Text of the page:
The Penniless Epicure: Good Wine Gone Bad

Written by Josh Perilo on . Posted in Breaking News, Posts.


Friday night means three things in my home: quality time with my wife, our weekly Shabbat and the ceremonial opening of the week’s “nice” bottle of wine. As cash strapped young professionals, we treat ourselves to this luxury to remind us of the nice things we’ll be able to afford someday. Hopefully.

As I poured last week’s chardonnay, I was immediately taken aback by the dark yellow color. I dismissed it as the byproduct of long oak barrel aging. That is, until I smelled it. The powerful scent of maple syrup and hazelnuts smacked my olfactory receptors.

“Interesting,” Natali said with a quizzical look on her face, “It’s different. Kinda reminds me of the sherry we had in Spain.”

“Yeah,” I said, my heart falling, “it’s not supposed to taste like sherry.”

“No sweetie,” she said, rubbing my back reassuringly, as if I was personally responsible for the spoilage of the wine, “it’s not that bad.”

But it was. It was really, really bad.

Depending on what statistics you look at, anywhere between 3 and 7 percent of all wine produced around the world ends up spoiled in some way by the time it reaches the consumer. Although there are as many ways for wine to spoil as there are ways to make it taste good, two major types of spoilage are the most common to look out for.

The first is oxidization. If you open a bottle and smell something that is overly nutty, tastes woody or acidic and, in the case of white wine, is much darker than you expected, your wine is oxidized. If you’ve ever decanted a young red wine, you know that exposing it to air lets the oxygen soften the wine, making it less tannic. Unwanted oxygen, however, will age a wine prematurely and turn it into a sherry-like liquid or, worse, vinegar. The way to combat this problem is proper storage. Always keep wine stored on its side, so the cork is constantly moist. Also, the area it is kept in should be at a constant, low temperature (around 55 degrees Fahrenheit). If you are keeping the wine for more than a couple weeks, make sure it is also kept at a higher humidity. Fluctuation in temperature and humidity makes the cork expand and contract, and slowly but surely lets air leak in.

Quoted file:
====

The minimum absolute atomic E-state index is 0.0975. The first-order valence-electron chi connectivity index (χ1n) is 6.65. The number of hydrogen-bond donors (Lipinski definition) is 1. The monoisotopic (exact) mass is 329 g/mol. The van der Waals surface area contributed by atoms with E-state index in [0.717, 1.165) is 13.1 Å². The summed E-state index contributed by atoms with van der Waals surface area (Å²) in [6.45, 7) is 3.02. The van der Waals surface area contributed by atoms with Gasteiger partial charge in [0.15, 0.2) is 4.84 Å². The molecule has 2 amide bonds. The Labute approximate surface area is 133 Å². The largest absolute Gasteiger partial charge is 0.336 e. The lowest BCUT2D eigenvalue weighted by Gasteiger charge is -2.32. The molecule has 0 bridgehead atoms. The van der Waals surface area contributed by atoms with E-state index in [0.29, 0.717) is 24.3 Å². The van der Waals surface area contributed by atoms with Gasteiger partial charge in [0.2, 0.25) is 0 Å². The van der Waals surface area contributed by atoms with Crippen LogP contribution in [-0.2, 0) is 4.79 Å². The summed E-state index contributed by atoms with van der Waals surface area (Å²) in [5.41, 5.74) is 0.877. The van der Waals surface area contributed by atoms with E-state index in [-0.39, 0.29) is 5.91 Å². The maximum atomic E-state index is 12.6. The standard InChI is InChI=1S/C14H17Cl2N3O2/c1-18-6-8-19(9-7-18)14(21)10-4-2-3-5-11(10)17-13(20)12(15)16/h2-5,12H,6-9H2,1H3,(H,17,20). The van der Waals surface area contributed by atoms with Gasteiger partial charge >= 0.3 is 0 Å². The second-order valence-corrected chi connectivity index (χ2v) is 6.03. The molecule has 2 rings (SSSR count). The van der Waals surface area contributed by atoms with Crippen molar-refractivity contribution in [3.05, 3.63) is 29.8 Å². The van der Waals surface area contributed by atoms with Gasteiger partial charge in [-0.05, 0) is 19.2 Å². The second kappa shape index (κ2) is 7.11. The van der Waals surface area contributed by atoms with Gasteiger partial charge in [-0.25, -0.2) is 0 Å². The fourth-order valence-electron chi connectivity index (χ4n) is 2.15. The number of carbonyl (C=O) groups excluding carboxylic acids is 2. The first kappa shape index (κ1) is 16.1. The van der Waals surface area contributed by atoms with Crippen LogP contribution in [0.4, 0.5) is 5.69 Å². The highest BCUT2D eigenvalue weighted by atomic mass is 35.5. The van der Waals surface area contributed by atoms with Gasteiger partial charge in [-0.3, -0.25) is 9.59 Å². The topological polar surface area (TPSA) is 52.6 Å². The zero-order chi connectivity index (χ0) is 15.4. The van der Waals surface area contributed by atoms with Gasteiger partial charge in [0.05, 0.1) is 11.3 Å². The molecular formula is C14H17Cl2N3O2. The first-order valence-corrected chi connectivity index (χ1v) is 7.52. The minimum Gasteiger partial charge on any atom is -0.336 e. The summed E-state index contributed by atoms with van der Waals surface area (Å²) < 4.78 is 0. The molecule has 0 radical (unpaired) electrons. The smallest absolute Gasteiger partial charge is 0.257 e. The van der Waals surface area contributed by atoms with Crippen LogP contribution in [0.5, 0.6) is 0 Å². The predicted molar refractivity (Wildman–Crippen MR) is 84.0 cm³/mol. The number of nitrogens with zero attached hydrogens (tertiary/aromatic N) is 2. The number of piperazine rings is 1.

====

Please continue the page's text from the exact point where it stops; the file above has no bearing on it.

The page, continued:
Another common cause for spoilage is what is referred to in the wine industry as “corkage” or a “corked wine.” If your wine looks normal, but when you put it to your nose you are assaulted by the scent of wet basement, dirty gym socks or damp dog, your wine is corked. Corks are washed with a mild solution that contains a very small amount of bleach. After they are sterilized, the corks are rinsed of this solution and placed in their bottles. If, however, even the most miniscule amount of this cleaning solution remains on the cork, the chemical will react with the wine and create a new compound called trichloranisole, or TCA. This is the chemical that changes the flavor and scent of your Bordeaux into that of a root cellar after a rainstorm. It is important to note that, while offensive to your nose, TCA is harmless to your health.

In any circumstance with a wine that has spoiled, you, the consumer, have the absolute right to return the bottle to the store for a new one or a refund. Don’t feel bad for the wine storeowners, either. The bottles are returned to the distributors and importers and the store receives credit for these bad bottles. It’s a hassle, but one that is de rigueur  in the wine industry.

As for our foul bottle of chardonnay, we took it back to the store and picked up a bottle of sherry instead. The spoilage had inspired us to sip a wine that is oxidized on purpose. But that’s a subject for another column.

josh@pennilessepicure.com

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